Science and churches.

Early science in Europe faced sometimes fierce opposition from churches that often dominated governments, with Bruno being burnt at the stake in catholic Rome in 1600 (the year that Gilbert after much hesitation finally published his work in a then only slightly less intolerant protestant England under Queen Elizabeth who however died just months before Gilbert's death in 1603). But churches generally preferred to control dissent and science more often by reasoning and by nasty threats and less often by extreme nasty action. The catholic church executing Bruno in 1600 acted as a strong threat to all dissidents and emerging scientists, and its Jesuit Order which was founded to counter non-Catholic ideas soon began pushing an acceptable greek-Atomist physics that was basically taken up as a self-perpetuating mainstream physics that Newton considered 'prejudice'. The catholic church also ensured that Galileo faced legal restriction and also pressured Descartes strongly, maybe encouraging them both to attack protestant Gilbert's physics. In Galileo's 1633 Catholic Inquisition trial the one book condemned besides his 1632 'Dialogue Concerning the Two Chief World Systems' was Gilbert's De Magnete, though the Catholic Church had already banned that and some other books including Copernicus and some Galileo. When Copernicus published his astronomy it was a fairly good theory backed by only a little evidence and, though Galileo and others did then add some further supporting evidence, it was only later that Newton was to tie together such evidence with a stronger theory which really proved it. The catholic Jesuit 'scholars' who had strongly opposed William Gilbert were also involved in Galileo's catholic inquisition trial really directed perhaps more at Copernicus.

It has been noted that "Soon after 1600, when William Gilbert published his famous book on magnetism, a copy was given to Galileo by an Italian professor of natural philosophy at Padua, probably Cesare Cremonini … Galileo remarked that the professor seemed afraid that Gilbert's work might infect the other books on his shelves (or that Galileo believed he wanted to free his library of its contagion)." Galileo was probably joking in a somewhat insulting manner, but the more theory inclined Cremonini may well have thought De Magnete of more interest to the experimentalist Galileo and may have given him friendly advise that the catholic inquisition might investigate anyone caught owning it. Cremonini himself was an atheist Aristotlean and had survived several investigations by the catholic inquisition and he did have a healthy fear of them and considered limited accommodation necessary. Galileo generally thought likewise. see 'Galileo at Work, His Scientific Biography' Stillman Drake 2003 p.62-63 - or - Around 1602, on studying De Magnete, Galileo did some magnetic experiments with Sarpi and Sagredo but produced nothing new on magnetism beyond what Gilbert had, as later Newton also did with basicly similar result. Hence basically Galileo did Gilbert's magnetic experiments but did not commit to interpreting the results as Gilbert had, while later Newton did Gilbert's magnetic experiments and accepted the Gilbertian interpretation of the results as Gilbert had but also allowed of some unspecified Galileo-Descartes push-physics explanation being maybe possible. Experiments can be interpreted differently, and Galileo was probably less well acquainted with Gilbert's interpretation than Newton. It seems that Galileo's copy of De Magnete contained just one note by Galileo but many underlinings relating to Gilbert's experiments, indicating that he closely studied Gilbert's experiments but not Gilbert's theory as indeed many at the time probably did. He certainly was not the 'honest reader' to which Gilbert's preface addressed De Magnete, which was written chiefly as new science for the more intelligent reader but to also entertain and hold all readers and so included a deal of entertaining chat not intended to be taken seriously, so it was easy to take his experiments as his only serious science though Gilbert undoubtedly hoped that much of his basic physics theory would also be taken seriously. It is not clear if Galileo and friends also replicated Gilbert's electrical experiments though some others did, but it was to be only after the 1820 Oersted discovery that electric currents also produce magnetism that real further progress was made in magnetism or electromagnetism, and certainly Galileo entirely failed to incorporate any of it into his physics as later Einstein was also to fail to incorporate electromagmetism into his relativity physics.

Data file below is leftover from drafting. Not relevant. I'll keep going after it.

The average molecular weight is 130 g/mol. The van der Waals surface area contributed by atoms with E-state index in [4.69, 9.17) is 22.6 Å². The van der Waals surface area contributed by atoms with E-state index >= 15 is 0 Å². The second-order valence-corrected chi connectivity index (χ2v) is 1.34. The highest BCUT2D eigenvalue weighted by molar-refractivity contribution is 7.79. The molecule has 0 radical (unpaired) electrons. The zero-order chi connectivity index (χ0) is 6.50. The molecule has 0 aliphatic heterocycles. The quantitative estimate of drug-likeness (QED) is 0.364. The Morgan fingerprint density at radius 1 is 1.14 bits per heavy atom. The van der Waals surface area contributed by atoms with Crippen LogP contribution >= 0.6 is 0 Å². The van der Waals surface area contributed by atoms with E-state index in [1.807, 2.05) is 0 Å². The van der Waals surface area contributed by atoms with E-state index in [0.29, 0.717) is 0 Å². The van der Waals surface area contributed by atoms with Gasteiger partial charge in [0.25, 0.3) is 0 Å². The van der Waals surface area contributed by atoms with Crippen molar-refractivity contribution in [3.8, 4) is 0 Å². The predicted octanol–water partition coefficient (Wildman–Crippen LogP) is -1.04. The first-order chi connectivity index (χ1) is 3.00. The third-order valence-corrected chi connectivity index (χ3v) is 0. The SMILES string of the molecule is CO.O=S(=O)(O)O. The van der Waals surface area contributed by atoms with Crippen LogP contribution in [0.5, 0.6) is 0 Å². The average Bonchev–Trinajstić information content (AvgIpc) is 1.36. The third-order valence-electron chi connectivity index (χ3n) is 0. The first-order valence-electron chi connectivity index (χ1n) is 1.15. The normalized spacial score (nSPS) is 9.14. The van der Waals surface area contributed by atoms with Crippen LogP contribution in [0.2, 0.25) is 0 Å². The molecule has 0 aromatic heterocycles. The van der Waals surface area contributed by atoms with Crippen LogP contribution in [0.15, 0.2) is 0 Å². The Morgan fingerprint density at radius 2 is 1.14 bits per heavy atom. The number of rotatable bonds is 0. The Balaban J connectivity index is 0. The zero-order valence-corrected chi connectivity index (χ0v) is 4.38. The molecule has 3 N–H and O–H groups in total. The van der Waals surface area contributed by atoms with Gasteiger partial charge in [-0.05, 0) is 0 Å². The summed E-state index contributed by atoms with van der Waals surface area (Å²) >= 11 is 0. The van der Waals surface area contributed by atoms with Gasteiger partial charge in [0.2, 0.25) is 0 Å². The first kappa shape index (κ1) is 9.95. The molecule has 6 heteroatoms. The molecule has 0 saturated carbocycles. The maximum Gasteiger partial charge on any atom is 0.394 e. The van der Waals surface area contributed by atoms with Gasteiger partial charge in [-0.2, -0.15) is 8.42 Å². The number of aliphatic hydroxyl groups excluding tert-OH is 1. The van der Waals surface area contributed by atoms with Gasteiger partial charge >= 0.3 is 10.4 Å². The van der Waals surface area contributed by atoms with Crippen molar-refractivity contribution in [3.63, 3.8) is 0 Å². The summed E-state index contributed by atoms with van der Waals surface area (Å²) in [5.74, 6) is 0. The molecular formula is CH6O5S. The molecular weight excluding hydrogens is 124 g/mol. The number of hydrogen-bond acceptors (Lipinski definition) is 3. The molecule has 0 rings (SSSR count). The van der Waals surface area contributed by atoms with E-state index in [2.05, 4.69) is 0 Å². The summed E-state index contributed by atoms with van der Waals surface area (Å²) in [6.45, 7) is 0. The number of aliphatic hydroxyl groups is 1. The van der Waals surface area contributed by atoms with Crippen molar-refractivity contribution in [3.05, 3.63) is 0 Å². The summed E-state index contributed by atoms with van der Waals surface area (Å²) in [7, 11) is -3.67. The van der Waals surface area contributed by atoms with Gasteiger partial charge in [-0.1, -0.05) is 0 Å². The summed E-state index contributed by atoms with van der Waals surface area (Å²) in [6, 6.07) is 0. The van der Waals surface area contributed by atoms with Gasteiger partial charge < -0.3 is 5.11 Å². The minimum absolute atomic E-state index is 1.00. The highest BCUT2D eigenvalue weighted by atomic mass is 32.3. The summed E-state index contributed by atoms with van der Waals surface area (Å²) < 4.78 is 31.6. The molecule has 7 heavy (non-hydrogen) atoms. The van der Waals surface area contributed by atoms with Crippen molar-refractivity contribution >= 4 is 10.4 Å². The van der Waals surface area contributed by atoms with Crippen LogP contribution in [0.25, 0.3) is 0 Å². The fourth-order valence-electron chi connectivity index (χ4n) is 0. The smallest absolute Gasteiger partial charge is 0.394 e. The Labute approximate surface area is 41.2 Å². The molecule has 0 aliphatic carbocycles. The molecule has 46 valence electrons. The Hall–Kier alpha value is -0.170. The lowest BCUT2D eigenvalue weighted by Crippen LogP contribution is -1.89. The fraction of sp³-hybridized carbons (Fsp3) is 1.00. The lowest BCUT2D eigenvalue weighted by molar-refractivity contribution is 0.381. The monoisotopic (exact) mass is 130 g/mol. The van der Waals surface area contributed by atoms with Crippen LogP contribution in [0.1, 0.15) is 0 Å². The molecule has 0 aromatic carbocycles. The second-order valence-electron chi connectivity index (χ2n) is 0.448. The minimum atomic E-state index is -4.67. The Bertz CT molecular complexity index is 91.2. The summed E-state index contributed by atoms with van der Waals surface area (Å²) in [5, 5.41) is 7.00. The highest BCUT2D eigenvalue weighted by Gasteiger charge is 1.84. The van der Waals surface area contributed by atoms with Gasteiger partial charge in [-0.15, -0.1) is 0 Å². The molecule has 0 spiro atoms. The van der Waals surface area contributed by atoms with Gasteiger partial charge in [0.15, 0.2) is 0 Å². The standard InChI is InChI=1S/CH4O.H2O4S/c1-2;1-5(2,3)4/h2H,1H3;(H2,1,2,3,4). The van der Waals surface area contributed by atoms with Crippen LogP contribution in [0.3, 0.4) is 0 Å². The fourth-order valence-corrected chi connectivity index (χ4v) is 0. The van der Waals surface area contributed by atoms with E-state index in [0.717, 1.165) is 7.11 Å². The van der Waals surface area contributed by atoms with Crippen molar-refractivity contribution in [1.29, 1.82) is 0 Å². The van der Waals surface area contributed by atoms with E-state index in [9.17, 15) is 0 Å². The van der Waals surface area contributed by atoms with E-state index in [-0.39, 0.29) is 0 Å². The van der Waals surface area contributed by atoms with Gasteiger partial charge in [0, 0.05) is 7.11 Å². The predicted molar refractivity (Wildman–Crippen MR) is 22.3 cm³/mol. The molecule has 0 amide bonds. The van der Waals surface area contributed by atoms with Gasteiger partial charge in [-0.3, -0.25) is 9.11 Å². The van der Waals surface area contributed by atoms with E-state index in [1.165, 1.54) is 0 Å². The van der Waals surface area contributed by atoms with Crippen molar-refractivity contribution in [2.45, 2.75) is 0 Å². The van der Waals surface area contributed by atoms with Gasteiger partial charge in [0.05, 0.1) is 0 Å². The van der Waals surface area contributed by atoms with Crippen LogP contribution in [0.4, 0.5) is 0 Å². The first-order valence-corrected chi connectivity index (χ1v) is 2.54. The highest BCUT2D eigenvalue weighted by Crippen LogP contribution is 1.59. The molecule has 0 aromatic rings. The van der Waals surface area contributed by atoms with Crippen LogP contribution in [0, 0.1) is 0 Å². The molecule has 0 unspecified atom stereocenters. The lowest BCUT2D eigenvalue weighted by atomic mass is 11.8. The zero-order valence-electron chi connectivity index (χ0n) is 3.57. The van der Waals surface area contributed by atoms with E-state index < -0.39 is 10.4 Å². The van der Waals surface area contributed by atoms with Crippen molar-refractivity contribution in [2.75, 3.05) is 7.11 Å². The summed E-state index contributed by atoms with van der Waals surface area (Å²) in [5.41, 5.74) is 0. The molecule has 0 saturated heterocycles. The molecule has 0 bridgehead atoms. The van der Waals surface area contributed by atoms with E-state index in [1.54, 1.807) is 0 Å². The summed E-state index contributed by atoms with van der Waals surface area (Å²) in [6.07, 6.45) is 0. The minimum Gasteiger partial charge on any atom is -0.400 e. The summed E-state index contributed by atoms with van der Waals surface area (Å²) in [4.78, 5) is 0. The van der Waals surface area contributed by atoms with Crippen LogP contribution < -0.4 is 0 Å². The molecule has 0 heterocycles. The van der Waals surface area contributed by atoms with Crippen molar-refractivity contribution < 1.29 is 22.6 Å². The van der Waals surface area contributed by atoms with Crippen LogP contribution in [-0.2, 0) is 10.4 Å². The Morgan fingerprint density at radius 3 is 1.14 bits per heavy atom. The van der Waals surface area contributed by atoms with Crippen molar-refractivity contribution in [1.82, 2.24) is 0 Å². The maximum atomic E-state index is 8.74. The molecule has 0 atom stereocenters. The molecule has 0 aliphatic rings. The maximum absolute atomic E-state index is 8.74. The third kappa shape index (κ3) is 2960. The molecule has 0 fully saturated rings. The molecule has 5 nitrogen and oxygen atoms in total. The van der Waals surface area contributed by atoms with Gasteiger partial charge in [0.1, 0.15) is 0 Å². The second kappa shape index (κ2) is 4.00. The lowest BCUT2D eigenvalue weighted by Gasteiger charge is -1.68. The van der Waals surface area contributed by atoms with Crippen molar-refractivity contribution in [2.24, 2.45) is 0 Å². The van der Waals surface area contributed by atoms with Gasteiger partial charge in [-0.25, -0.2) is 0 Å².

Churches being inclined to the view of God as the cause of everything, led many early scientists to omitting causal theory from their science. Yet churches generally really saw God as at least largely an imaginary unseen that science would never be able to fully prove or disprove. And the churches were in fact less concerned about what caused day to day events, than with science contradicting some particular words in their holy books. So their real opposition was to science claiming that the Earth is not the centre of the universe but is just one planet of several orbiting the Sun, and to science claiming that humans were not specially created but evolved from apes.

So early scientists even claiming that almost everything was caused by God, could still be in trouble. Of course Descartes basically did just get away with claiming that everything was caused by God AND that nothing was caused by God. But in the end physics survived, in a maybe highly prejudiced form, chiefly because the power of religion in Europe gradually weakened and science was increasingly seen as being of practical use - especially for war weapon development.